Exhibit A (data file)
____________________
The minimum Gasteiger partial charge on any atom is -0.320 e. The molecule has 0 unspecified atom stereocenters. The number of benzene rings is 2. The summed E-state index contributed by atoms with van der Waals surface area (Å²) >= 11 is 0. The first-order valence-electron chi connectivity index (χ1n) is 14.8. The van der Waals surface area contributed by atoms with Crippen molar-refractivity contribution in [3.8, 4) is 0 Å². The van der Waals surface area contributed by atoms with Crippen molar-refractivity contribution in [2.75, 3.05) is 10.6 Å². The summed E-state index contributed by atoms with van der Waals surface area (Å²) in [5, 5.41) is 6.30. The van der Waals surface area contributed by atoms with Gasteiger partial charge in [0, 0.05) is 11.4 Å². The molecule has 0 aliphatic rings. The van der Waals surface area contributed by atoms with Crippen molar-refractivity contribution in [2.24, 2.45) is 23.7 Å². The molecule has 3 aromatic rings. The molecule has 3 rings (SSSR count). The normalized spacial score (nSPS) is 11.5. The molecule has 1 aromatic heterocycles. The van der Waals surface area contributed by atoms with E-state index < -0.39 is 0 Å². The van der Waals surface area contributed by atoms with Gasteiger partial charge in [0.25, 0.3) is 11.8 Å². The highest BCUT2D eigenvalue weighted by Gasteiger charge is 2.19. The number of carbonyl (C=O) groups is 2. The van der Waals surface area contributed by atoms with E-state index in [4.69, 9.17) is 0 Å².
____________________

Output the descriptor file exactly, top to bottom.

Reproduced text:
The minimum Gasteiger partial charge on any atom is -0.320 e. The molecule has 0 unspecified atom stereocenters. The number of benzene rings is 2. The summed E-state index contributed by atoms with van der Waals surface area (Å²) >= 11 is 0. The first-order valence-electron chi connectivity index (χ1n) is 14.8. The van der Waals surface area contributed by atoms with Crippen molar-refractivity contribution in [3.8, 4) is 0 Å². The van der Waals surface area contributed by atoms with Crippen molar-refractivity contribution in [2.75, 3.05) is 10.6 Å². The summed E-state index contributed by atoms with van der Waals surface area (Å²) in [5, 5.41) is 6.30. The van der Waals surface area contributed by atoms with Gasteiger partial charge in [0, 0.05) is 11.4 Å². The molecule has 0 aliphatic rings. The van der Waals surface area contributed by atoms with Crippen molar-refractivity contribution in [2.24, 2.45) is 23.7 Å². The molecule has 3 aromatic rings. The molecule has 3 rings (SSSR count). The normalized spacial score (nSPS) is 11.5. The molecule has 1 aromatic heterocycles. The van der Waals surface area contributed by atoms with E-state index < -0.39 is 0 Å². The van der Waals surface area contributed by atoms with Gasteiger partial charge in [0.25, 0.3) is 11.8 Å². The highest BCUT2D eigenvalue weighted by Gasteiger charge is 2.19. The number of carbonyl (C=O) groups is 2. The van der Waals surface area contributed by atoms with E-state index in [4.69, 9.17) is 0 Å².